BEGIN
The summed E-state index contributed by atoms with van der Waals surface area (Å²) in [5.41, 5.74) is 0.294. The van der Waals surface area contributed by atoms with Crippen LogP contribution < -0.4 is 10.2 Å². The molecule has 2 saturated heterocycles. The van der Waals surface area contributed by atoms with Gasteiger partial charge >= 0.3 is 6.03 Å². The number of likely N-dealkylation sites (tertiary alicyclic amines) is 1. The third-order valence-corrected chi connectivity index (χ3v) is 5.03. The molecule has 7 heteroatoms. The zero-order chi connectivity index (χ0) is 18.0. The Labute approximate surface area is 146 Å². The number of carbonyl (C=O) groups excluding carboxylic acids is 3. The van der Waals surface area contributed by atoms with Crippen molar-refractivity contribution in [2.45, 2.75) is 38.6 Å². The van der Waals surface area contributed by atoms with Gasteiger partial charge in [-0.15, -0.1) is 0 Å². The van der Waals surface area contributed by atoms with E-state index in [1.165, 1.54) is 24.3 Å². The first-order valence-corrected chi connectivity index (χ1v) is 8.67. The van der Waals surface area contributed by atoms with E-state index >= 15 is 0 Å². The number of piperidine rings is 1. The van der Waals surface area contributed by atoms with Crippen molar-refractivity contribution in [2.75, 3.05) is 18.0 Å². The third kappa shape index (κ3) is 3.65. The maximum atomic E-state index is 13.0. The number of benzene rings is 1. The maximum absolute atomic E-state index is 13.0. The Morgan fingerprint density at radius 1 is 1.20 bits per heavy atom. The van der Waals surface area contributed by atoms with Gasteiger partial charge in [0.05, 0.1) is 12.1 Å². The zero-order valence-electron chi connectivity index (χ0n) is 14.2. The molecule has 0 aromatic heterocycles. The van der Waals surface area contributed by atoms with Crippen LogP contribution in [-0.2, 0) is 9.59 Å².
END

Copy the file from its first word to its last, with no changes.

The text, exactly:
The summed E-state index contributed by atoms with van der Waals surface area (Å²) in [5.41, 5.74) is 0.294. The van der Waals surface area contributed by atoms with Crippen LogP contribution < -0.4 is 10.2 Å². The molecule has 2 saturated heterocycles. The van der Waals surface area contributed by atoms with Gasteiger partial charge >= 0.3 is 6.03 Å². The number of likely N-dealkylation sites (tertiary alicyclic amines) is 1. The third-order valence-corrected chi connectivity index (χ3v) is 5.03. The molecule has 7 heteroatoms. The zero-order chi connectivity index (χ0) is 18.0. The Labute approximate surface area is 146 Å². The number of carbonyl (C=O) groups excluding carboxylic acids is 3. The van der Waals surface area contributed by atoms with Crippen molar-refractivity contribution in [2.45, 2.75) is 38.6 Å². The van der Waals surface area contributed by atoms with Gasteiger partial charge in [-0.15, -0.1) is 0 Å². The van der Waals surface area contributed by atoms with E-state index in [1.165, 1.54) is 24.3 Å². The first-order valence-corrected chi connectivity index (χ1v) is 8.67. The van der Waals surface area contributed by atoms with E-state index >= 15 is 0 Å². The number of piperidine rings is 1. The van der Waals surface area contributed by atoms with Crippen molar-refractivity contribution in [2.75, 3.05) is 18.0 Å². The third kappa shape index (κ3) is 3.65. The maximum atomic E-state index is 13.0. The number of benzene rings is 1. The maximum absolute atomic E-state index is 13.0. The Morgan fingerprint density at radius 1 is 1.20 bits per heavy atom. The van der Waals surface area contributed by atoms with Gasteiger partial charge in [0.05, 0.1) is 12.1 Å². The zero-order valence-electron chi connectivity index (χ0n) is 14.2. The molecule has 0 aromatic heterocycles. The van der Waals surface area contributed by atoms with Crippen LogP contribution in [-0.2, 0) is 9.59 Å².